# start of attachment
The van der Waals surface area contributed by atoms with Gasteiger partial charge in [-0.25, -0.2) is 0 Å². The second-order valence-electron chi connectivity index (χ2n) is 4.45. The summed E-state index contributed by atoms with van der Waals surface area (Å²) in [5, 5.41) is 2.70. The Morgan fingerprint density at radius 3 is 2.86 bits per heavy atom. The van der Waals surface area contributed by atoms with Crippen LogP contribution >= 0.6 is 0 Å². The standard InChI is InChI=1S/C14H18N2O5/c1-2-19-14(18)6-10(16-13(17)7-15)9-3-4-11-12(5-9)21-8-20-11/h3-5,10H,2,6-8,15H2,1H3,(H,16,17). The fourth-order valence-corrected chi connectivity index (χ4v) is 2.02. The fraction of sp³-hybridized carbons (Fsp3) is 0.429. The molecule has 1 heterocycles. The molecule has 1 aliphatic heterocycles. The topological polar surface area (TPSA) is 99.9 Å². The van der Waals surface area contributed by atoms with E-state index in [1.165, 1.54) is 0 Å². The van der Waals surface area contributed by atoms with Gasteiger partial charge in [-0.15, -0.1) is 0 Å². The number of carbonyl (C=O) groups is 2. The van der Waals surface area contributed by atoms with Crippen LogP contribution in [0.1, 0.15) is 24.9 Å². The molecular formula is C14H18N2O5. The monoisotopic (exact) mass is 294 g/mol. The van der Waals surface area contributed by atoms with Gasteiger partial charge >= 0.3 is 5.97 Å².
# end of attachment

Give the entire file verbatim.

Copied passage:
The van der Waals surface area contributed by atoms with Gasteiger partial charge in [-0.25, -0.2) is 0 Å². The second-order valence-electron chi connectivity index (χ2n) is 4.45. The summed E-state index contributed by atoms with van der Waals surface area (Å²) in [5, 5.41) is 2.70. The Morgan fingerprint density at radius 3 is 2.86 bits per heavy atom. The van der Waals surface area contributed by atoms with Crippen LogP contribution >= 0.6 is 0 Å². The standard InChI is InChI=1S/C14H18N2O5/c1-2-19-14(18)6-10(16-13(17)7-15)9-3-4-11-12(5-9)21-8-20-11/h3-5,10H,2,6-8,15H2,1H3,(H,16,17). The fourth-order valence-corrected chi connectivity index (χ4v) is 2.02. The fraction of sp³-hybridized carbons (Fsp3) is 0.429. The molecule has 1 heterocycles. The molecule has 1 aliphatic heterocycles. The topological polar surface area (TPSA) is 99.9 Å². The van der Waals surface area contributed by atoms with E-state index in [1.165, 1.54) is 0 Å². The van der Waals surface area contributed by atoms with Gasteiger partial charge in [-0.15, -0.1) is 0 Å². The number of carbonyl (C=O) groups is 2. The van der Waals surface area contributed by atoms with Crippen LogP contribution in [0.1, 0.15) is 24.9 Å². The molecular formula is C14H18N2O5. The monoisotopic (exact) mass is 294 g/mol. The van der Waals surface area contributed by atoms with Gasteiger partial charge >= 0.3 is 5.97 Å².